Mexico gained its independence from Spain in 1821 and recognized Catholicism as the official religion. Despite the abolition of the Inquisition in the country, very few Jews lived in Mexico. When Maximilian of Austria arrived as Emperor of Mexico in 1864, some European Jews from countries such as Austria, Belgium, and France came with his court and openly practiced Judaism. After Maximilian’s death and the end of the Mexican empire, almost all of these Jews returned to Europe.
In the middle of the 19th century, President Benito Juárez began implementing policies to modernize Mexico, establishing a more secular and tolerant society. The 1857 Constitution paved the way for religious freedom in Mexico. As a result, there were large increases in Jewish immigration to Mexico, beginning in 1881 with the arrival of Russian Jews who came to the country after the assassination of Tsar Alexander II.
The 20th century saw the arrival of an influx of Jews from the Ottoman Empire who sought to escape the political instability incurred by the deterioration of Ottoman influence and power. Sephardic Jews from all over the empire – present-day Turkey, Syria, Lebanon, the Balkans – arrived in Mexico and were able to integrate themselves into Mexican society relatively easily.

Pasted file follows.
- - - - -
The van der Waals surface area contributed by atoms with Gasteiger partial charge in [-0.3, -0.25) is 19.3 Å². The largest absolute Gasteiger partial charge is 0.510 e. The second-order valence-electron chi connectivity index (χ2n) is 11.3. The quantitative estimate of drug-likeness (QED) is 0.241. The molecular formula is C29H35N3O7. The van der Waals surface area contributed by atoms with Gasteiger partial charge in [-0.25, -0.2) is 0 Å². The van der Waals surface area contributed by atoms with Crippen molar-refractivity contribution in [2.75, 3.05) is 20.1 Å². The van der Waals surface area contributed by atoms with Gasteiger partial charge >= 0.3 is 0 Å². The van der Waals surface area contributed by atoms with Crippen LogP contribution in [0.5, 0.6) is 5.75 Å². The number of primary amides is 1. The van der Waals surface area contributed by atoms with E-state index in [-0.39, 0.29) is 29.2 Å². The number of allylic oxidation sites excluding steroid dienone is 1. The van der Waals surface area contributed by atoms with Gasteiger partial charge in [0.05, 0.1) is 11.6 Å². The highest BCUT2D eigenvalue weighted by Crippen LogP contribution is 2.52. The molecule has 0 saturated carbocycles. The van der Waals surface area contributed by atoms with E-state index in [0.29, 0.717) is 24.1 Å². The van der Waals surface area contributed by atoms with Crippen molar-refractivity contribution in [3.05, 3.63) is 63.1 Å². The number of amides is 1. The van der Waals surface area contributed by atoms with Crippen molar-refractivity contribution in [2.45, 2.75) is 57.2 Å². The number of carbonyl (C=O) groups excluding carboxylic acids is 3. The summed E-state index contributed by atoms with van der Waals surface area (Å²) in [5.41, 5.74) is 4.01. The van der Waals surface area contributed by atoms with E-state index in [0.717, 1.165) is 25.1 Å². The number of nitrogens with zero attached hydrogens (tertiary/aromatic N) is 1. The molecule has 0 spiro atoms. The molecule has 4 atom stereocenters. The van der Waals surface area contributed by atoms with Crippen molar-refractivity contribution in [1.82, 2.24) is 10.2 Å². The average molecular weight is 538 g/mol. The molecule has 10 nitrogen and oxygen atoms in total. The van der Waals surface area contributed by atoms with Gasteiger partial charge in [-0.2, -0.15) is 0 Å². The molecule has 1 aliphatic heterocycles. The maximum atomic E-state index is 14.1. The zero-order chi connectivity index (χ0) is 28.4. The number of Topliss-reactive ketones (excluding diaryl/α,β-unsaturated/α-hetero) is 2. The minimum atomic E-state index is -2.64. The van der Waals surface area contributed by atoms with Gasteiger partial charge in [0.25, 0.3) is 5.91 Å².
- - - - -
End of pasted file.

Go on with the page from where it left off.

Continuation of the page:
Following the revolution that began in 1910, liberal policies that legally affirmed religious freedom in Mexico and formally recognized the Jewish community were implemented. As Mexico returned to political stability in the 1920s, more Jews from Europe arrived in the country. Many of these arrivals hoped to use Mexico as a stopover to the United States but ended up staying in the country following the adoption of strict immigration quotas in the United States in 1921, and later 1924. That same, Plutarco Elias Calles, the newly elected president of Mexico, issued an invitation to the Jewish people to come to Mexico as law-abiding citizens, stimulating an immigration wave that lasts until 1930. During this period, Jewish cultural life began to take off in Mexico, with the establishment of Jewish communal and Zionist organizations.
By the mid-1920s, Jewish life in Mexico was quite diverse, integrated along ethnic lines. Many of the Jewish immigrant groups stuck with those who came from the same region, spoke the same language, or practiced similar Jewish religious customs. Such distinctions became institutionalized as the different Jewish communities in Mexico established different Jewish religious and cultural groups. The 1930s saw anti-Semitic and xenophobic movements permeate throughout Mexican society.
During the course of World War II, Mexico exported foods and basic goods to the United States and saw the country’s internal market strengthened. The Mexican economy experienced a general rise in industries created, and among those who benefited were several Jewish entrepreneurs who established manufacturing factories during the 1940s. After the war, the Jewish community began participating in various industries throughout the country, and in general, experienced economic prosperity.